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Making Soestdijk Palace more sustainable, and other challenges

Universities of Applied Sciences help to reach environmental goals
29 April 2022

More women working in the port, reusing more materials in construction, creating housing for young people who are currently without housing. These are just a few examples of cases that students will be working on in the SDG Challenge. All challenging assignments in this competition contribute to 'a more liveable world in 2030', the overall goal of the so-called Sustainable Development Goals. Just like last year, students from Rotterdam University of Applied Sciences also participated in this year's higher education edition of the competition.

It was hot last Thursday in Blue City, the former tropical swimming pool on the Maas boulevard and now a hub for sustainable businesses. This special space turned out to be an excellent setting for the SDG Challenge for higher education students. It is precisely the creativity and ideas of students that can contribute towards achieving the Sustainable Development Goals (SDGs). This competition creates collaboration among young people, businesses, and educational institutions.

“In the SDG Challenge, I met students from other universities of applied sciences and other fields of study such as Logistics, Engineering and Fashion. How they view the case is sometimes surprising, says Minh-Chau Ngo, fourth-year Supply Chain Management. Our client was Soestdijk Palace. A 300-year-old palace, how sustainable do you think that is? Our assignment was to design guidelines to increase sustainability, for example, how to ensure that you only work with sustainable suppliers and products. The palace must be preserved for future generations, but in a sustainable way. We came up with short and long-term solutions to the issue.”

Team Soestdijk Palace, on the right Minh-Chau Ngo (text continues after the photo)

Historical context, new and sustainable interior

“Soestdijk Palace used to be home to the royal family, but it will become an 'SDG House'. Visitors can still view the palace, only interior will be a sustainable one. An example of how sustainability can be put into practice and where you can observe ways to achieve the Sustainable Development Goals.”

“To create our plan, we were allowed everywhere where ordinary visitors are not allowed to go. All our knowledge comes in handy. For example, a student of Fashion and Design knows a lot about fabrics. Which materials you can (re)use and are easy to care for? Because we want the building to remain in its original historical context, but we want to use energy and raw materials more sparingly and think carefully about how to organise the business process.”

“Why am I participating in the SDG Challenge? I want to broaden my skills by working on an assignment that is not directly in my own field. In the SDG Challenge, multidisciplinary student teams work on assignments from existing companies, where the challenge is to reduce the impact on the world as much as possible. Sustainability has always interested me, just like innovation, AI and blockchain. I find it extremely interesting how to use these. I think it's a great opportunity to be able to participate in this challenge and to help implement the development goals for such a special building”, says Minh-Chau.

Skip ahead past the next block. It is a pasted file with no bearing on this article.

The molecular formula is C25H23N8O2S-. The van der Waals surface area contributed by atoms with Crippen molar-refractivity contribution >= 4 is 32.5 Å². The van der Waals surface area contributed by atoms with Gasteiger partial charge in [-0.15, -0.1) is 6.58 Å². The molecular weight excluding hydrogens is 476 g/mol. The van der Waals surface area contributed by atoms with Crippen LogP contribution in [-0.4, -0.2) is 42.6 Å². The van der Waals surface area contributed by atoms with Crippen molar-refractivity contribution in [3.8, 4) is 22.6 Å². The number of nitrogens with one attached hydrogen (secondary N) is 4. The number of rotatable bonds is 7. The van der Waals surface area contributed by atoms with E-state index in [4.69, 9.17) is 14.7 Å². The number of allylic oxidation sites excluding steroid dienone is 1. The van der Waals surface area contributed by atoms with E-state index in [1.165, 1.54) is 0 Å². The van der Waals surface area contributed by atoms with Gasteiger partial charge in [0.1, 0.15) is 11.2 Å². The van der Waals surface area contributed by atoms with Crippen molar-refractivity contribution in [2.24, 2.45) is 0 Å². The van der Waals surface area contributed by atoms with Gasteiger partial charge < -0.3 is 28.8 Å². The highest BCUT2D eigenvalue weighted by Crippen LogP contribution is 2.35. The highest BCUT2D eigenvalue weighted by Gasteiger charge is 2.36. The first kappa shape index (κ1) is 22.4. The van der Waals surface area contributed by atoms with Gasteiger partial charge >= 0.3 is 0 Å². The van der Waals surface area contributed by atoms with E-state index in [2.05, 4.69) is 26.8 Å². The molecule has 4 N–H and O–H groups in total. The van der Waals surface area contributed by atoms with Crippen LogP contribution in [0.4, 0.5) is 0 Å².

Caring for lower income people

Third-year International Business student Emma Molenaar also enjoyed looking back on the challenge. With her team, which included students from Avans and Zuyd Universities of Applied Sciences, she worked on a case for VGZ. "The health insurer wants to offer good and affordable care but is aware of growing inequality which makes it more difficult for people with low incomes to find good care. That is why VGZ wants to create more awareness, knowledge, and skills among its own employees about the group of people with low incomes and the problems they often encounter.

Team VGZ, on the right Emma Molenaar (text continues after the photo)

We devised an 'Experience week', in which employees get to know and work with this target group in an interactive and creative way so that they can offer them better service. Because it is an active form of work, their experiences will hopefully have a better impact."

“I found participating in the project a valuable experience. We were really taken seriously by the client, and they hosted us in their beautiful building in Arnhem, with all kinds of facilities for hybrid working. If you get to know different companies during your time as a student, you can get a better idea of where you would like to work later on. It is also good for my CV and for my English, because we had to do several presentations in English. This is only logical when studying International Business, but not so obvious for some of my teammates. It was difficult to meet each other with our different schedules. And then we had quite a few deadlines to meet. But it was also great to realise that when you think of a solution, you immediately dive into your own field and then notice that others have a completely different perspective.”

About the SDG Challenge

Students are challenged to find solutions to sustainability issues for businesses. The 17 SDG goals should ensure a more liveable world in 2030 by tackling, among other things, poverty, and the climate crisis and by ensuring, for example, accessibility of education and health care. The Association of Universities of Applied Sciences, SDG Netherlands and youth campaign agency Soapbox are organising the SDG Challenge.

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